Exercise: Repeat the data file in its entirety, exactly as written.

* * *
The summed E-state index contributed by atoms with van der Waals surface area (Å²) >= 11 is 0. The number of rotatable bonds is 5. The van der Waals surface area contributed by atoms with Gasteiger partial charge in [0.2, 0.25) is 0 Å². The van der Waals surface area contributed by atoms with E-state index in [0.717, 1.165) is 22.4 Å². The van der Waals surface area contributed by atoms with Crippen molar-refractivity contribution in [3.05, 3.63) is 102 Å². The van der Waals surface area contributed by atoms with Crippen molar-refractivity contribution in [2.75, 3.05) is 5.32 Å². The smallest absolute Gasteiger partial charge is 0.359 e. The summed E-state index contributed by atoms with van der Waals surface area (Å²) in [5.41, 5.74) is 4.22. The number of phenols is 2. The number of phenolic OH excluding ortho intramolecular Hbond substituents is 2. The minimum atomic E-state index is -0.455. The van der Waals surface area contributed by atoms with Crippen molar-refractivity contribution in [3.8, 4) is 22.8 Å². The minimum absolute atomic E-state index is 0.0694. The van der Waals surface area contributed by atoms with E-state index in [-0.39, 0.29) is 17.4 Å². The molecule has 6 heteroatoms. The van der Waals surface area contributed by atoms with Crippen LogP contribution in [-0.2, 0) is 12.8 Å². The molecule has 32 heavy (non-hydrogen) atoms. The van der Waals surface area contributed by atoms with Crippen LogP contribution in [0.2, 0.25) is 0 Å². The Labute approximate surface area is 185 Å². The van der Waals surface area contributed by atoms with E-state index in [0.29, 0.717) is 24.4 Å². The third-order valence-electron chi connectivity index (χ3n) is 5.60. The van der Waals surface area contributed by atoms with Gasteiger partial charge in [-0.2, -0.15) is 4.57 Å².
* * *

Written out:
The summed E-state index contributed by atoms with van der Waals surface area (Å²) >= 11 is 0. The number of rotatable bonds is 5. The van der Waals surface area contributed by atoms with Gasteiger partial charge in [0.2, 0.25) is 0 Å². The van der Waals surface area contributed by atoms with E-state index in [0.717, 1.165) is 22.4 Å². The van der Waals surface area contributed by atoms with Crippen molar-refractivity contribution in [3.05, 3.63) is 102 Å². The van der Waals surface area contributed by atoms with Crippen molar-refractivity contribution in [2.75, 3.05) is 5.32 Å². The smallest absolute Gasteiger partial charge is 0.359 e. The summed E-state index contributed by atoms with van der Waals surface area (Å²) in [5.41, 5.74) is 4.22. The number of phenols is 2. The number of phenolic OH excluding ortho intramolecular Hbond substituents is 2. The minimum atomic E-state index is -0.455. The van der Waals surface area contributed by atoms with Crippen molar-refractivity contribution in [3.8, 4) is 22.8 Å². The minimum absolute atomic E-state index is 0.0694. The van der Waals surface area contributed by atoms with E-state index in [-0.39, 0.29) is 17.4 Å². The molecule has 6 heteroatoms. The van der Waals surface area contributed by atoms with Crippen LogP contribution in [-0.2, 0) is 12.8 Å². The molecule has 32 heavy (non-hydrogen) atoms. The van der Waals surface area contributed by atoms with Crippen LogP contribution in [0.2, 0.25) is 0 Å². The Labute approximate surface area is 185 Å². The van der Waals surface area contributed by atoms with E-state index in [0.29, 0.717) is 24.4 Å². The third-order valence-electron chi connectivity index (χ3n) is 5.60. The van der Waals surface area contributed by atoms with Gasteiger partial charge in [-0.2, -0.15) is 4.57 Å².